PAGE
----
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Valerie Johnson
Elder M. Russell Ballard shakes Carolyn Ruth Anderson's hand following a devotional given to cast members and volunteers of the Mormon Miracle Pageant in Manti, Utah, on May 29.

MANTI, Utah — Elder M. Russell Ballard of the Quorum of the Twelve Apostles of The Church of Jesus Christ of Latter-day Saints spoke to close to 1,000 cast members and volunteers of the Mormon Miracle Pageant in a devotional held in the Manti Utah Stake Center on Sunday, May 29.

"I count it a blessing that Sister Ballard and I can be with you tonight," Elder Ballard said. The Mormon Miracle Pageant has great meaning to his family, he said. "We have a lot of ties to this pageant, more than perhaps many of you might know."

Macksene Rux, the oldest sister of Ballard's mother, directed the Mormon Miracle Pageant for 20 years, from 1969 to 1988. "In the process of those 20 years, I became very familiar with what ... [the cast] needed," Elder Ballard said. "Every time she needed something, my phone would ring and we'd do what we could. She asked sometimes for miracles, so I want to testify to you that there really is a miracle in what you're involved in.

"They tell me that most of the pageant is still the original recording," Elder Ballard remarked, strongly suggesting that the part of Mormon not be re-recorded or rewritten during his lifetime. "As mentioned, my father was the voice of Mormon."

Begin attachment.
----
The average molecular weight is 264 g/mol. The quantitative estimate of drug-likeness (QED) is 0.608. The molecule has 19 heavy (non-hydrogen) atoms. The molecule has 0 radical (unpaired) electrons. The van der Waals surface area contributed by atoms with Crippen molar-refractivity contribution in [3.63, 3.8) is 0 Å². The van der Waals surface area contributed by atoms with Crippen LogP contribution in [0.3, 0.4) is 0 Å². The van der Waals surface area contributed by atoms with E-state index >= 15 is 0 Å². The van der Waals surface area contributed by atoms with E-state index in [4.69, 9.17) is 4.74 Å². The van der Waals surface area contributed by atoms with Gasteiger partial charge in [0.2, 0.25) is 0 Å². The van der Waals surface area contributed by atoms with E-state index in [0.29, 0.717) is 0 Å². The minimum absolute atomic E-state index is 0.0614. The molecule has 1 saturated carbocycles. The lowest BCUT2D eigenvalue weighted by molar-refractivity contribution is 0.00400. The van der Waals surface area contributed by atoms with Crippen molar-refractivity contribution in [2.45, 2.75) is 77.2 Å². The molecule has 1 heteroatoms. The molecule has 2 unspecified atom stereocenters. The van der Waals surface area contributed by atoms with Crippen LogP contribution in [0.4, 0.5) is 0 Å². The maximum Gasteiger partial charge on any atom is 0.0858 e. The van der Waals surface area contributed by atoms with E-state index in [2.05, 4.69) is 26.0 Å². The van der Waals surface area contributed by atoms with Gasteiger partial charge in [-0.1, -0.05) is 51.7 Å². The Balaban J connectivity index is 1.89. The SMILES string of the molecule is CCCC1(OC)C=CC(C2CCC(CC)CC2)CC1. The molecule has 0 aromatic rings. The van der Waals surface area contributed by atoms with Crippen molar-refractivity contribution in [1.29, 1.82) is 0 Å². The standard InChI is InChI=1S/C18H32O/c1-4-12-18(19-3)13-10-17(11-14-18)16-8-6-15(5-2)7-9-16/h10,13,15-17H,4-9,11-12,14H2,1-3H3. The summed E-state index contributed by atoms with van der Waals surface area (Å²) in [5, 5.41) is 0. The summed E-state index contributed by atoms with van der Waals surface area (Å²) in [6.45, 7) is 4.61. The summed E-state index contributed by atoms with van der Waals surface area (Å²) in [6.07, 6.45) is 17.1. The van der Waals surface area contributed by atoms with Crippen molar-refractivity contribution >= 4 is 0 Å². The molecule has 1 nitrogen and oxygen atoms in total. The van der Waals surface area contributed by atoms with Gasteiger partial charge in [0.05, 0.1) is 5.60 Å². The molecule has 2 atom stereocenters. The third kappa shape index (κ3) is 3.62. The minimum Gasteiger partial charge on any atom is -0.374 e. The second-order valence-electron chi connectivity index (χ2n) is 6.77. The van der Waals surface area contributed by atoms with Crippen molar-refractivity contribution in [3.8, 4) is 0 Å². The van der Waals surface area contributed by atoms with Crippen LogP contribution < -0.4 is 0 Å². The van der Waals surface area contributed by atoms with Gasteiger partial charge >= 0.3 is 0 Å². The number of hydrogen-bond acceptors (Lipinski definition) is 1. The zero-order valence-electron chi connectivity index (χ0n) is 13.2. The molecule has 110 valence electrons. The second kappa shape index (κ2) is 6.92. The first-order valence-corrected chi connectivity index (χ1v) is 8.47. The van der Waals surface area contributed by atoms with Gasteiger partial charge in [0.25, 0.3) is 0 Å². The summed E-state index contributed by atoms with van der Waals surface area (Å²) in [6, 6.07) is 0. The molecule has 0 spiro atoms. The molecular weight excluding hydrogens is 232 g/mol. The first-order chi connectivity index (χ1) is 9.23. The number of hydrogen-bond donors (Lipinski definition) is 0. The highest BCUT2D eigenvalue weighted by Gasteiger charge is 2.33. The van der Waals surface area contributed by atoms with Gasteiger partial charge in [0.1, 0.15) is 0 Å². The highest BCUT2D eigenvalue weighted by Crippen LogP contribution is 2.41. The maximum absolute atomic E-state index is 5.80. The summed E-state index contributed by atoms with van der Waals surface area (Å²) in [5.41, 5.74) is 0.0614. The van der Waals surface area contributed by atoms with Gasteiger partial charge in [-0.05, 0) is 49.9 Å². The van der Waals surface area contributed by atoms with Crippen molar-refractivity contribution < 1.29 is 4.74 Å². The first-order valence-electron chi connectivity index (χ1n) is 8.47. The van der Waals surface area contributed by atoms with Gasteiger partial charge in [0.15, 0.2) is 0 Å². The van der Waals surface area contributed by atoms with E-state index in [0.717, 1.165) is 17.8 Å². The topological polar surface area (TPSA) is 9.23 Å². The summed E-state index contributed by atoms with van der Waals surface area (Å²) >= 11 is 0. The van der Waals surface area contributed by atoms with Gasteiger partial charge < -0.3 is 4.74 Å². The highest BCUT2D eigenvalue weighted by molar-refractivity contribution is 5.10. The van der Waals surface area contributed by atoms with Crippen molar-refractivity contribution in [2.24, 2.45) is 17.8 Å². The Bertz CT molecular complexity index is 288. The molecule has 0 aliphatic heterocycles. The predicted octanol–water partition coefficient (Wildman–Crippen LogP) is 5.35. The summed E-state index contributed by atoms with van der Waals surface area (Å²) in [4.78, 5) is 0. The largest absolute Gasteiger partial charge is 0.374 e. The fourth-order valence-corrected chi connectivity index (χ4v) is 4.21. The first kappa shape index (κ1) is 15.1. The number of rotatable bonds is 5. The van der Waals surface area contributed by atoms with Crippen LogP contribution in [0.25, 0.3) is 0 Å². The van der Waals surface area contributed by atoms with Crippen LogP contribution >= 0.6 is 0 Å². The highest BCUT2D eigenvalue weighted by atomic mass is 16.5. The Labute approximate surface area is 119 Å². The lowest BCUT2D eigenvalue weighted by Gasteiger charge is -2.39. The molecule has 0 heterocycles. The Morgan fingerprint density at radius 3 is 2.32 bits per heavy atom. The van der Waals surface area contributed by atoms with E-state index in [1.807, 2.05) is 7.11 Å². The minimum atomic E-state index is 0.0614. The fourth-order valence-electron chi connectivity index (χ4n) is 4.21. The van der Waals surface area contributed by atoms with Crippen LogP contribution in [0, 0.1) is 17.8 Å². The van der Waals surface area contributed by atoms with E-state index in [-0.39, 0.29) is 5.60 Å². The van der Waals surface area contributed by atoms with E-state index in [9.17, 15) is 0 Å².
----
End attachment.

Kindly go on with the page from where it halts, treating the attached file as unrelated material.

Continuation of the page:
"There have been some very interesting things happen to make this pageant what it is," Elder Ballard said. For instance, some trees needed to be removed from the temple grounds so the audience could better see the pageant. "You don't touch a tree on temple grounds without the First Presidency saying you can touch a tree," he said. Mark E. Peterson and Gordon B. Hinckley became advisers to the pageant. "The next thing you know, a few trees came down. It's a miracle, isn't it?"

Elder Ballard paid tribute to those who have spent many years volunteering for the pageant, some of whom have died. These include Helen and Morgan Dyreng, the directors of the first production, R. Clair Anderson and Elder Ballard's aunt, Macksene Rux. "I think those on the other side of the veil, when they have so much invested in certain things in their lives, that the Lord allows their influence to be felt when we take on the task of putting on for the 50th time ... the pageant on the hill of the Manti Utah Temple.

"It's a marvelous thing that you're going to unfold to the people of the world."

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